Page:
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Denys d'Halicarnasse, Les Antiquités romaines, livre VI

πλησίον



Texte grec :

[6,46] Ὡς δ´ ἠγγέλθη ταῦτα τοῖς ἐν τῇ πόλει, πολὺς θόρυβος καὶ οἰμωγὴ ἦν καὶ διὰ τῶν στενωπῶν δρόμος, τοῦ μὲν δήμου καταλιπεῖν τὴν πόλιν παρασκευαζομένου, τῶν δὲ πατρικίων ἀποτρέπειν ἀξιούντων καὶ βίαν τοῖς μὴ βουλομένοις προσφέρειν· βοή τε περὶ τὰς πύλας καὶ πολὺς ἀνακλαυθμὸς ἦν λόγοι τε κατ´ ἀλλήλων ἐχθροὶ καὶ ἔργα πολεμίων ἐγίνοντο οὐκέτι διακρίνοντος οὐδενὸς οὔτε ἡλικίαν οὔτε ἑταιρίαν οὔτε ἀξίωσιν ἀρετῆς. ἐπειδὴ δ´ οἱ ταχθέντες ὑπὸ τῆς βουλῆς φρουρεῖν τὰς ἐξόδους· ἦσαν γὰρ δὴ ὀλίγοι καὶ οὐχ ἱκανοὶ ἔτι ἀντέχειν· ἐκβιασθέντες ὑπὸ τοῦ δήμου κατέλιπον τὴν φυλακήν, τότε ἤδη τὸ δημοτικὸν πολὺ ἐξεχεῖτο, καὶ τὸ πάθος ἦν ἁλώσει πόλεως ἐμφερές, οἰμωγή τε τῶν ὑπομενόντων καὶ κατάμεμψις ἀλλήλων ἐγίνετο ἐρημουμένην τὴν πόλιν ὁρώντων. μετὰ τοῦτο βουλαί τε συχναὶ καὶ κατηγορίαι τῶν αἰτίων τῆς ἀποστάσεως ἐγίνοντο. ἐν δὲ τῷ αὐτῷ καιρῷ καὶ τὰ πολέμια ἔθνη ἐπετίθεντο αὐτοῖς προνομεύοντα τὴν γῆν ἄχρι τῆς πόλεως. οἱ μέντοι ἀποστάται τὸν ἀναγκαῖον ἐπισιτισμὸν ἐκ τῶν πλησίον ἀγρῶν λαμβάνοντες, ἄλλο δ´ οὐδὲν τὴν χώραν κακουργοῦντες, ἔμενον ὑπαίθριοι καὶ τοὺς προσιόντας ἐκ τῆς πόλεως καὶ τῶν πέριξ φρουρίων ὑπελάμβανον συχνοὺς ἤδη γινομένους. οὐ γὰρ μόνον οἱ τὰ χρέα καὶ τὰς καταδίκας καὶ τὰς προσδοκωμένας ἀνάγκας διαφυγεῖν προαιρούμενοι συνέρρεον ὡς αὐτούς, ἀλλὰ καὶ τῶν ἄλλων, ὅσοις ὁ βίος ἦν ἀργὸς ἢ ῥᾴθυμος ἢ ταῖς ἐπιθυμίαις χορηγεῖν οὐχ ἱκανὸς ἢ πονηρῶν ἐπιτηδευμάτων ζηλωτὴς ἢ φθονερὸς ταῖς ἑτέρων εὐτυχίαις ἢ δι´ ἄλλην τινὰ συμφορὰν ἢ αἰτίαν ἀλλοτρίως διακείμενος τῇ καθεστώσῃ πολιτείᾳ.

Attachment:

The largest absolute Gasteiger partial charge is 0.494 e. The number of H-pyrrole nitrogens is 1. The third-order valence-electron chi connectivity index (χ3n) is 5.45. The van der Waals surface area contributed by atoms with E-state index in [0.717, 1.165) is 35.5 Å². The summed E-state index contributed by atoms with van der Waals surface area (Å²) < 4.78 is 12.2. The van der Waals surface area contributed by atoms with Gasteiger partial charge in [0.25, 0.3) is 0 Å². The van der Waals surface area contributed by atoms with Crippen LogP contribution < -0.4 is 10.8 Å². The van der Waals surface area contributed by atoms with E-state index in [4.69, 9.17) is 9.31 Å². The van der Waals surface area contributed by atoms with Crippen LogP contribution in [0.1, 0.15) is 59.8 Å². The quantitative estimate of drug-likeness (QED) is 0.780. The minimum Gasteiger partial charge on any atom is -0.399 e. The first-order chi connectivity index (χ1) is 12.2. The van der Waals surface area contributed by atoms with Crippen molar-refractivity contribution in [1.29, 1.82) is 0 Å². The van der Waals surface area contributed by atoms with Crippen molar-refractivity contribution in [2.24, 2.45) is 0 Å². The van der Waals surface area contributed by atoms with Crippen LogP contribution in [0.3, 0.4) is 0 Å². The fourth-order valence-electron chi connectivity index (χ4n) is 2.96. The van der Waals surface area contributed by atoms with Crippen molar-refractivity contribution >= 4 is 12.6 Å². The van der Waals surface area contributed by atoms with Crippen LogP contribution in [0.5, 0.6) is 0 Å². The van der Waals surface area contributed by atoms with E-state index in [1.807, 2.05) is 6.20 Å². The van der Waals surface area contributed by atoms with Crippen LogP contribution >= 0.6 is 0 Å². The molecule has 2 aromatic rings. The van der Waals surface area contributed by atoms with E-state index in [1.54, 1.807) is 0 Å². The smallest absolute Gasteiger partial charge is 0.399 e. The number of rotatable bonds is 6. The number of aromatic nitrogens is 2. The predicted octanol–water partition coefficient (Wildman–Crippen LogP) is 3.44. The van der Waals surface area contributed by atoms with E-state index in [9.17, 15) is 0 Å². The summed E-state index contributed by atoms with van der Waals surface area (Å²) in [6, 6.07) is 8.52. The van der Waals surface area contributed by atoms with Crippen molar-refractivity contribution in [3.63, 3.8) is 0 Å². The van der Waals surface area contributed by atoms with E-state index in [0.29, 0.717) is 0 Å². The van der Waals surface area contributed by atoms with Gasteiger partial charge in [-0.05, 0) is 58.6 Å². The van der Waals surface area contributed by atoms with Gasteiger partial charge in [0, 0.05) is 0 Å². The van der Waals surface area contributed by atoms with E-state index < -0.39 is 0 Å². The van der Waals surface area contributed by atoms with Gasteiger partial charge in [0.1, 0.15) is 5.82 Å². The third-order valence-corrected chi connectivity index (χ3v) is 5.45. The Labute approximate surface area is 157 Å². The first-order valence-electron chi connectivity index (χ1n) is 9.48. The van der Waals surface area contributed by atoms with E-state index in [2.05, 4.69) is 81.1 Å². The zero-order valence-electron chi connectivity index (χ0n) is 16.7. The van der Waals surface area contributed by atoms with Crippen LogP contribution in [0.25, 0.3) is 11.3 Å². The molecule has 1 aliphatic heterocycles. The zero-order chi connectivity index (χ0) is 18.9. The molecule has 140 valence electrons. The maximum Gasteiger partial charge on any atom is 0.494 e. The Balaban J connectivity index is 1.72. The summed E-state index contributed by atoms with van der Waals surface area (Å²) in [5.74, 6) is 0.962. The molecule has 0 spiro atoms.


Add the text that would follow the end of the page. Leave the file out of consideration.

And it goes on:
Traduction française :

[6,46] When these things were reported to those in the city, there was great tumult and lamentation and running through the streets, as the populace prepared to leave the city and the patricians endeavoured to dissuade them and offered violence to those who refused to obey. And there was great clamour and wailing at the gates, and hostile words were exchanged and hostile acts committed, as no one paid heed any longer to either age, comradeship, or the respect due to virtue. When those appointed by the senate to guard the exits, being few in number and unable any longer to resist them, were forced by the people to desert their post, then at last the (p375) populace rushed out in great multitudes and the commotion resembled the capture of a city; there were the lamentations of those who remained behind and their mutual recriminations as they saw the city being deserted. After this there were frequent meetings of the senate and accusations against those who were responsible for the secession. At the same time the enemy nations also attacked them, plundering their territory up to the very city. However, the seceders, taking the necessary provisions from the fields that lay near them, without doing any other mischief to the country, remained in the open and received such as resorted to them from city and the fortresses round about, who were already coming to them in great numbers. not only those who were desirous of escaping their debts and the sentences and punishments they expected, flocked to them, but many others also who led lazy or dissolute lives, or whose fortunes were not sufficient to gratify their desires, or who were devoted to vicious practices, or were envious of the prosperity of others, or because of some other misfortune or reason were hostile to the established government.





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Dernière mise à jour : 9/01/2007